Public Humanities Graduate Fellows Program

Read The Current‘s coverage of the Public Humanities Graduate Fellows Program here.

Preparing students for careers as dynamic, socially engaged humanists both within and beyond the academy

The public humanities are collaborations between scholars and communities that generate new knowledge and creative work to strengthen civic agency and cultural life. Through seminars, practical experience, and a capstone project, Public Humanities Graduate Fellows become conversant with the history, theories, and methods of public humanities. They gain insight into the social reach and relevance of their scholarship and learn how to be publicly engaged academics. Graduate Fellows will also have the opportunity to use their skills in a variety of social and professional environments, including museums and other cultural institutions, government, education administration, and non-profit organizations.

The program consists of three components: two seminars, a practicum, and a capstone project.

Seminars: “History and Theory of Public Humanities” and “Skills for the Public Sphere” address the history, theories, methods, and practice associated with public humanities.

Practicum: Either an internship or a fellow-designed community project that enables students to work with a community partner to address an identified organizational need. Community partners include cultural organizations and foundations, community centers, governmental offices, community colleges, and K-12 schools.

Capstone Project: Presentation of fellow’s work as a publicly engaged humanist in a forum that reaches a broad audience

Ph.D. students in good standing from the Divisions of Humanities and Fine Arts and Social Sciences are eligible to participate at any stage of their graduate studies.  For questions, contact Erin Nerstad.  Applications are accepted on a rolling basis.

Program Learning Outcomes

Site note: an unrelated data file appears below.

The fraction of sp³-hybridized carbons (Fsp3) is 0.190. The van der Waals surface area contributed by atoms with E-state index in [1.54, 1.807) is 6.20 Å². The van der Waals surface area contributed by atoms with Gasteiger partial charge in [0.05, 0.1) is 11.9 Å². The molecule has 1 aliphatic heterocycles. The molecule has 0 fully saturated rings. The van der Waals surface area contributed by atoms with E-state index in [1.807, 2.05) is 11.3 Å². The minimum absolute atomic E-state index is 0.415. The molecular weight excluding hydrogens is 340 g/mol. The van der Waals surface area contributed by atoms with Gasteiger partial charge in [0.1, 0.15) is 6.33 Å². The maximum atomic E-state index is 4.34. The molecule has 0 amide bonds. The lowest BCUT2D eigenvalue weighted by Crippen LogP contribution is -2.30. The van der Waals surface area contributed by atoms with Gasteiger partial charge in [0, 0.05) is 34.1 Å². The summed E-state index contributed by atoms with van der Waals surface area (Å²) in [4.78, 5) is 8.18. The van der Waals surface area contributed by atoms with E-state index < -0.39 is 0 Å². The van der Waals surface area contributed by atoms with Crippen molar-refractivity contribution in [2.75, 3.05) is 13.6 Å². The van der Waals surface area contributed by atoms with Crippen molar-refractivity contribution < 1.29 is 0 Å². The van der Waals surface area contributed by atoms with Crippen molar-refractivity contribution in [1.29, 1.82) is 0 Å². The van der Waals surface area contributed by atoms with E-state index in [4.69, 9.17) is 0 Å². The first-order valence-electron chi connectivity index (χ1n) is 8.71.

Students will be able to do the following upon completion of the Public Humanities Graduate Fellows Program:

Core Knowledge

  • Demonstrate knowledge of the historical background, theories, and methods of public humanities
  • Demonstrate specialized knowledge in one or more areas of public humanities, such as administration, digital humanities, cultural programming, curriculum development, and curation
  • Situate their primary academic field of study within broader research and social contexts

Core Skills

  • Demonstrate the ability to use academic training in areas such as critical thinking and analysis, digital literacy, written and spoken communication, foreign languages, and research methods in community settings
  • Write and speak to diverse publics and institutional and civic stakeholders
  • Present compelling and legible accounts of public humanities issues, contexts, and experiences to academic audiences
  • Utilize the interactive social skills necessary for successful community collaboration
  • Demonstrate proficiency in skills valuable to public-facing projects, such as working with budgets, project management, website and database design and maintenance, and grant writing


  • Analyze and reflect upon publicly engaged experiences
  • Integrate public humanities training into their graduate experience and professional trajectory
  • Achieve increased awareness of and confidence in pursuing multiple career paths
  • Achieve an increased awareness of and confidence in pursuing publicly engaged academic teaching and research opportunities
  • Develop strategies for trouble-shooting challenges that arise when doing publicly engaged work
  • Expand their network of professional contacts
  • Understand and advocate for the value of the humanities in the public sphere